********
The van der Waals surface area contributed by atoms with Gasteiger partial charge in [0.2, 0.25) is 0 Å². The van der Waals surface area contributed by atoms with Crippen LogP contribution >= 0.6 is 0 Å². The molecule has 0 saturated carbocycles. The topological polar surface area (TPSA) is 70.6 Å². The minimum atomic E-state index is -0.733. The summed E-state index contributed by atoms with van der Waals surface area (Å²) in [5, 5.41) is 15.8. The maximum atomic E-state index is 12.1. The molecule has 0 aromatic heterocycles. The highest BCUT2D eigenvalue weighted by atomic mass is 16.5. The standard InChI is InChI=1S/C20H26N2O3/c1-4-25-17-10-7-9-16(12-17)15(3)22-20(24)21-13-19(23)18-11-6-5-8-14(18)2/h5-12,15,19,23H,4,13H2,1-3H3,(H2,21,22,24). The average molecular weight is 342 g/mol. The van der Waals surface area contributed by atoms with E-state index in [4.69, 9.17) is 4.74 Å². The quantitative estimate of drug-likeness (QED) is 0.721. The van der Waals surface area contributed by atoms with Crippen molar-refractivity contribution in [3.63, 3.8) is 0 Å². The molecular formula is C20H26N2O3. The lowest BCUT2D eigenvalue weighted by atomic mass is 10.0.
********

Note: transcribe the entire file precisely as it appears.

The van der Waals surface area contributed by atoms with Gasteiger partial charge in [0.2, 0.25) is 0 Å². The van der Waals surface area contributed by atoms with Crippen LogP contribution >= 0.6 is 0 Å². The molecule has 0 saturated carbocycles. The topological polar surface area (TPSA) is 70.6 Å². The minimum atomic E-state index is -0.733. The summed E-state index contributed by atoms with van der Waals surface area (Å²) in [5, 5.41) is 15.8. The maximum atomic E-state index is 12.1. The molecule has 0 aromatic heterocycles. The highest BCUT2D eigenvalue weighted by atomic mass is 16.5. The standard InChI is InChI=1S/C20H26N2O3/c1-4-25-17-10-7-9-16(12-17)15(3)22-20(24)21-13-19(23)18-11-6-5-8-14(18)2/h5-12,15,19,23H,4,13H2,1-3H3,(H2,21,22,24). The average molecular weight is 342 g/mol. The van der Waals surface area contributed by atoms with E-state index in [4.69, 9.17) is 4.74 Å². The quantitative estimate of drug-likeness (QED) is 0.721. The van der Waals surface area contributed by atoms with Crippen molar-refractivity contribution in [3.63, 3.8) is 0 Å². The molecular formula is C20H26N2O3. The lowest BCUT2D eigenvalue weighted by atomic mass is 10.0.